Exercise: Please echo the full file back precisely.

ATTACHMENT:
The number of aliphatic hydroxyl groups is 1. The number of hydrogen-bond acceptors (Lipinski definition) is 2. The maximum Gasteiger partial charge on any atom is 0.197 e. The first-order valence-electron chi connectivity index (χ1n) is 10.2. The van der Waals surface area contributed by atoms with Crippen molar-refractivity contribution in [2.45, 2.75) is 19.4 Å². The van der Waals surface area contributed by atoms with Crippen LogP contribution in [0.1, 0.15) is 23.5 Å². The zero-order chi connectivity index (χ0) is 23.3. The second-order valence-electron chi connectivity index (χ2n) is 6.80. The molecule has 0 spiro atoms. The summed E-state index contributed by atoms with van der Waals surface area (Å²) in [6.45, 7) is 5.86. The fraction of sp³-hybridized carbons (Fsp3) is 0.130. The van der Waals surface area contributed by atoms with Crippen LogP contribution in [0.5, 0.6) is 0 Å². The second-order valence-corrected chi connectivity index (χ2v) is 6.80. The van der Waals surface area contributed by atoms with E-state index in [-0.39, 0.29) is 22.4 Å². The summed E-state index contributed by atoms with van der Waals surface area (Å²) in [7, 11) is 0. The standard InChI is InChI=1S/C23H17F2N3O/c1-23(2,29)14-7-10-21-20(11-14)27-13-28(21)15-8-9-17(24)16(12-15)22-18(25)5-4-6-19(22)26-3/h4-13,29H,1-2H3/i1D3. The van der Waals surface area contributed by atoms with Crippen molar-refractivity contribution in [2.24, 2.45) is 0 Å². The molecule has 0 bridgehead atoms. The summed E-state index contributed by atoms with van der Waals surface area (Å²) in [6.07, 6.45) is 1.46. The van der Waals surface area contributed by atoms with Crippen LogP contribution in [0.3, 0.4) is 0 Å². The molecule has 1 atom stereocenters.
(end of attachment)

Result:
The number of aliphatic hydroxyl groups is 1. The number of hydrogen-bond acceptors (Lipinski definition) is 2. The maximum Gasteiger partial charge on any atom is 0.197 e. The first-order valence-electron chi connectivity index (χ1n) is 10.2. The van der Waals surface area contributed by atoms with Crippen molar-refractivity contribution in [2.45, 2.75) is 19.4 Å². The van der Waals surface area contributed by atoms with Crippen LogP contribution in [0.1, 0.15) is 23.5 Å². The zero-order chi connectivity index (χ0) is 23.3. The second-order valence-electron chi connectivity index (χ2n) is 6.80. The molecule has 0 spiro atoms. The summed E-state index contributed by atoms with van der Waals surface area (Å²) in [6.45, 7) is 5.86. The fraction of sp³-hybridized carbons (Fsp3) is 0.130. The van der Waals surface area contributed by atoms with Crippen LogP contribution in [0.5, 0.6) is 0 Å². The second-order valence-corrected chi connectivity index (χ2v) is 6.80. The van der Waals surface area contributed by atoms with E-state index in [-0.39, 0.29) is 22.4 Å². The summed E-state index contributed by atoms with van der Waals surface area (Å²) in [7, 11) is 0. The standard InChI is InChI=1S/C23H17F2N3O/c1-23(2,29)14-7-10-21-20(11-14)27-13-28(21)15-8-9-17(24)16(12-15)22-18(25)5-4-6-19(22)26-3/h4-13,29H,1-2H3/i1D3. The van der Waals surface area contributed by atoms with Crippen molar-refractivity contribution in [2.24, 2.45) is 0 Å². The molecule has 0 bridgehead atoms. The summed E-state index contributed by atoms with van der Waals surface area (Å²) in [6.07, 6.45) is 1.46. The van der Waals surface area contributed by atoms with Crippen LogP contribution in [0.3, 0.4) is 0 Å². The molecule has 1 atom stereocenters.